The self-driving trucks that are deliberately crashed

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An Uber Freight truck fitted with Waabi's self-driving systemImage source, Debora Conn
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The truck self-driving system of Canadian firm Waabi has started work with Uber Freight

The developers of self-driving trucks don't usually like to see them crash in testing - there would be a lot of mangled metal and the risk of causing serious injury or worse.

Instead the hope is very much that they don't have an accident.

Yet one company at the forefront of autonomous lorries, Waabi, is not only happy to crash the vehicles over and over again in testing, it says this is essential, as you need to know what will happen in different accident situations.

Waabi is able to do this, because instead of only testing real vehicles on real roads, it does the vast majority of such work on digital versions of the trucks in its AI-powered simulator. And it is the computerised lorries that it will prang.

The Canadian firm says its simulator - Waabi World - is so accurate and realistic that it replicates real world conditions. Endless scenarios can be quickly created by the AI software, such as computerised cars mindlessly crossing lanes in the road ahead, or the lorry having to brake sharply after a pedestrian walks into the road.

This creates all sorts of useful data which, for example, can show where to place sensors on the truck or how to handle situations that require split-second braking and manoeuvring.

The data is fed into Waabi's real world system called Waabi Driver, which has now started commercial operations in Texas with Uber Freight.

Self-driving lorries are allowed under Texas law,, external and they do not require a human being to be in the cab as a safety backup. However, Waabi says that a human will be behind the wheel of the Uber Freight vehicles, at least to begin with.

Image source, Waabi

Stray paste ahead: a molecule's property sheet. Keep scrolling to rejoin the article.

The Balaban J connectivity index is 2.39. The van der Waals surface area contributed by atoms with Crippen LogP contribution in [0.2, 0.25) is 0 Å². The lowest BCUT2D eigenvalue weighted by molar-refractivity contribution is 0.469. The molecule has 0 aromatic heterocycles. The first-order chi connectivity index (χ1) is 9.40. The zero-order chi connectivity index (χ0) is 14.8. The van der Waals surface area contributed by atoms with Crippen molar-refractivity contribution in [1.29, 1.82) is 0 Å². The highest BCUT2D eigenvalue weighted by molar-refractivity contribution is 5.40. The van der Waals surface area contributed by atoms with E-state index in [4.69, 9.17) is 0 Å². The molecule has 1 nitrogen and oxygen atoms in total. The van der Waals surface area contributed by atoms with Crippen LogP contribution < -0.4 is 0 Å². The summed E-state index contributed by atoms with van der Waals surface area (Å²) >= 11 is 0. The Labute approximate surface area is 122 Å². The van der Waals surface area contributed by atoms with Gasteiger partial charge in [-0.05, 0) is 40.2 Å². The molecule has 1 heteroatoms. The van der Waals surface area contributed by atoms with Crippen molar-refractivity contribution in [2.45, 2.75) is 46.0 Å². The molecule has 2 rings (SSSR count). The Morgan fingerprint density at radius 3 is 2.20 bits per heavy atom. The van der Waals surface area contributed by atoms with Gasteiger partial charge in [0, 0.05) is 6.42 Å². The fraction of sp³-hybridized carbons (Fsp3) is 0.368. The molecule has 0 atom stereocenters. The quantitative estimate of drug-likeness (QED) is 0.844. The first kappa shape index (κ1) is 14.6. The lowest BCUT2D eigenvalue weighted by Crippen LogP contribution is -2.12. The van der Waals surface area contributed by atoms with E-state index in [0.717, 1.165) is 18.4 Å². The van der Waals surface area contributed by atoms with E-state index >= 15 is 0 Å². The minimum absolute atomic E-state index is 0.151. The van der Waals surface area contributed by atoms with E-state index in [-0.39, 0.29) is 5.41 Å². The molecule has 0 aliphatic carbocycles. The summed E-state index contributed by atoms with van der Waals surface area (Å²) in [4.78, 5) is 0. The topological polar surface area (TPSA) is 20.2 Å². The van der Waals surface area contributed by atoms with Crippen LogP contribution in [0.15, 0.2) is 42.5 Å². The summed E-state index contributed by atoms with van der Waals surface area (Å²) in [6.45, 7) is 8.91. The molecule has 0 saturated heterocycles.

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Waabi does most of its testing work in a digital world

"Some other companies like to brag that they've driven millions of miles in the real world testing their self-driving systems," says Raquel Urtasan, the founder of Waabi. "But in my opinion that's a minus, not a plus.

"They can't create accidents to see how their vehicles will react. It's one of the biggest bottlenecks in self-driving today."

Waabi was founded in 2021, and Ms Urtasan says its digital approach has enabled it to develop its self-driving system far more quickly than rivals. It has also helped it secure investment, external from Swedish truck manufacturer Volvo.

While other self-driving tech firms such as Google's Waymo, General Motor's Cruise, and Aurora also now use AI simulators, Waabi say its difference is that its development started - and mostly remained - in a simulator rather than with a real-world truck.

Some critics question, external whether it is possible for a simulator, no matter how advanced, to replicate real world situations - and even Waabi does real world testing on top.

The company is an example of a tech firm using AI to create something called "synthetic data". This is data that has been created artificially, but can then be used in a real world application.